"The tool kit of political communication is aligning itself."

E-lection Bridge Africa: Interview with Oliver Röseler

Also available in Deutsch

Oliver Röseler is much in demand: in political Berlin as well as in West Africa. The Director for Marketing and Communication at the CDU of Germany travelled to Ghana as a prominent speaker for the first KAS E-lection Bridge Africa conference – and was promptly asked for an improvised TV interview. So, the political expert is now patiently answering the reporter’s questions in a stairwell at a research institute on the edge of the capital city of Accra, which serves as a voting station for the primaries of the New Patriotic Party (NPP) in greater Accra. On the topic of political communication, the native of Lower Saxony has a lot to say in the course of our conversation for the E-lection Bridge Africa.

KAS MEDIA AFRICA: Mr, Röseler, the E-lection Bridge Africa began with a chunk of political praxis – with an informational visit to the primaries of the New Patriotic Party (NPP) in greater Accra. How did you experience this process within the KAS’ partner party on location?

OLIVER RÖSELER: Honestly, I was really impressed! We visited three voting stations in different parts of the capital and in each location we met highly committed people. You could literally sense how proud they were to be taking part in something so important. This appreciation of the democratic opinion-building process really struck me. In Germany it seems to be taken for granted and is therefore sometimes stuck in a rut.

Biography
Oliver Röseler was born in 1969 in Gehrden, Lower Saxony. He gained experience in the field of politics from the ground up: While studying law at Bonn University, he was the Federal Chairman of the Ring of Christian Democratic Students (RCDS). He has worked as Director for Marketing and Communication at the CDU of Germany’s headquarters in Berlin since 2006. Between 1998 and 2009, Röseler took part in four parliamentary and several state election campaigns. At the international level, the family man represents the CDU as a delegate to the Campaign Manager’s Committee of the International Democratic Union (IDU).

KAS MEDIA AFRICA: The E-lection Bridge Africa is based on the realization that the election experts in Germany and the countries of Africa face similar questions and challenges. Is that really the case?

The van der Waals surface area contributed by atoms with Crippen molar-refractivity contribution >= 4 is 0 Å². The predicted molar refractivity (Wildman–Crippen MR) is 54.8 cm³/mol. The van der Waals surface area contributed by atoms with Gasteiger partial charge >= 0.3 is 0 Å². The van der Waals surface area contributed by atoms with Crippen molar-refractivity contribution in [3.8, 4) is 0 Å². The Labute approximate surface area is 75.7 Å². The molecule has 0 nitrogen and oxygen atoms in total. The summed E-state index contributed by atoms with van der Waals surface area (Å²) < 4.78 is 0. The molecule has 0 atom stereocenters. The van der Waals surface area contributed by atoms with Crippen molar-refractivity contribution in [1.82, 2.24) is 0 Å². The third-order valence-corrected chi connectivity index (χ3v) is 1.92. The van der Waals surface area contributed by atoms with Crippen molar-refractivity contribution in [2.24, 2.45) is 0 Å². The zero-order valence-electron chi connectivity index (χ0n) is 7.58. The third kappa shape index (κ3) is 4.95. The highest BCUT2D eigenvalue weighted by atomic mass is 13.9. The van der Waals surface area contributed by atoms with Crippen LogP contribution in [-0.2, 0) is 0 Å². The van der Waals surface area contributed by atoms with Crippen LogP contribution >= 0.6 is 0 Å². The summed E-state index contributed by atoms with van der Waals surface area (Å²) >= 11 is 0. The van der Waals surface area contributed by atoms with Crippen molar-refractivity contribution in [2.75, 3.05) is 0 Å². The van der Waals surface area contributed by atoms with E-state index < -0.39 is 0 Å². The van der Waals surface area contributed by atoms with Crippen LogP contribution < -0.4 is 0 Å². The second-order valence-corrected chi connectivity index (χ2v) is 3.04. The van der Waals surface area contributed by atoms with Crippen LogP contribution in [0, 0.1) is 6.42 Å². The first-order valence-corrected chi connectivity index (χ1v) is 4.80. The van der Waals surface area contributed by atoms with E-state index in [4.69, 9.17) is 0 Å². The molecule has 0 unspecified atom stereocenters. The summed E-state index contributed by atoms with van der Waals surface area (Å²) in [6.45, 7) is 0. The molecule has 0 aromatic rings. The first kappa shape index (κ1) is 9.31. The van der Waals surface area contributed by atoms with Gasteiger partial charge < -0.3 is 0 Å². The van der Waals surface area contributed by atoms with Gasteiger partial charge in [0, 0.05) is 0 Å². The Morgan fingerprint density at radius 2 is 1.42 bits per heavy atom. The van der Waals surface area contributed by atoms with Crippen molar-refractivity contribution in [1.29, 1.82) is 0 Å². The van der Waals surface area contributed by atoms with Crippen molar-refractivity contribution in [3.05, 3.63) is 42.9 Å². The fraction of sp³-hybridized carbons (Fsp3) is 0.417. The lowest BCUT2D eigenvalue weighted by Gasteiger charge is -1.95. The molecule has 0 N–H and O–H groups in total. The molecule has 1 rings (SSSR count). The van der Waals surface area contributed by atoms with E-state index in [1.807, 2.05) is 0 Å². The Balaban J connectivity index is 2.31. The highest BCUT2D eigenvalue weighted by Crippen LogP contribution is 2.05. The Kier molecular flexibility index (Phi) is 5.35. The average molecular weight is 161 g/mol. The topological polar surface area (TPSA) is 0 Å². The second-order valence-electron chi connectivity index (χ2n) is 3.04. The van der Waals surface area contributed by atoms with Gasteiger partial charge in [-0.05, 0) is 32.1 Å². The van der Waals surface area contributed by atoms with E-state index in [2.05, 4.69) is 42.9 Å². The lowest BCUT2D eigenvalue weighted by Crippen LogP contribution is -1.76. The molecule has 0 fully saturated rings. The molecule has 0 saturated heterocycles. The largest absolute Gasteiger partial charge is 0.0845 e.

OLIVER RÖSELER: The central task is essentially the same: We all want to win votes, and majorities, with the help of political communication. That unifies us and we all noticed in Accra that the instruments for it are converging globally. On the other hand, what differentiates us is the general framework – legal, financial and political. Let me put it this way: the tool kit of political communication is aligning itself, but from it we choose different instruments. To stay with that metaphor: One uses the file, while another takes the saw.

KAS MEDIA AFRICA: You have already worked for the Konrad Adenauer Stiftung in several parts of the world. Now you have been one of the speakers at the founding event of the E-lection Bridge Africa – what is your impression?

OLIVER RÖSELER: I travelled to Ghana without any clear expectations and I was positively surprised. First of all, I was impressed with the diversity: from small but courageous opposition parties to former governing parties with well-oiled machinery, everyone was represented. Also, the professionalism of the participants was incredibly high. Many of them do a fantastic job in their countries under difficult conditions. This has provided inspiration for my own work – especially within the context of over 60 years of democracy in the Federal Republic, which many people do not really appreciate anymore. So, the event gave me an additional burst of motivation.

KAS MEDIA AFRICA: In 2009 you implemented several digital instruments, such as CDU.TV, in the parliamentary election campaign. How digital does Africa, or the participating countries, seem to you?

OLIVER RÖSELER: Some of the campaigns in Africa today are as digital as in Germany, this is a continent on the move. It almost seems like political communication here skipped a step and took two steps forward at once. In Africa the modern instruments, such as the cell phone, are often the only way to reach people across great distances, and don’t forget, Youtube and Facebook are also free, which is important! The increasing digitalization has real reasons and will play an even greater role in the future. In comparison: In Germany, the meaning of this field is growing rapidly, but in Africa it is of existential importance.

KAS MEDIA AFRICA: The last question of the interviews on the KAS E-lection Bridge Africa website is always…

OLIVER RÖSELER: …what is the “next big thing”? Everyone knows that by now (laughs). I’ll answer with a concrete example from the E-lection Bridge Africa in Ghana. Michelle Fondo from Kenya impressed us a lot with her successful Facebook campaign. That really motivated me. For a while now I have been busy with the question of how to get people more excited about politics. I’m not talking about a particular technique, but rather about a philosophy or strategy. The E-lection Bridge Africa made me once again aware that the decisive challenge is: How do we get people interested in what politics does? How do we reach their heads and their hearts? The conference in Accra has provided me with important stimuli for the answer to those questions.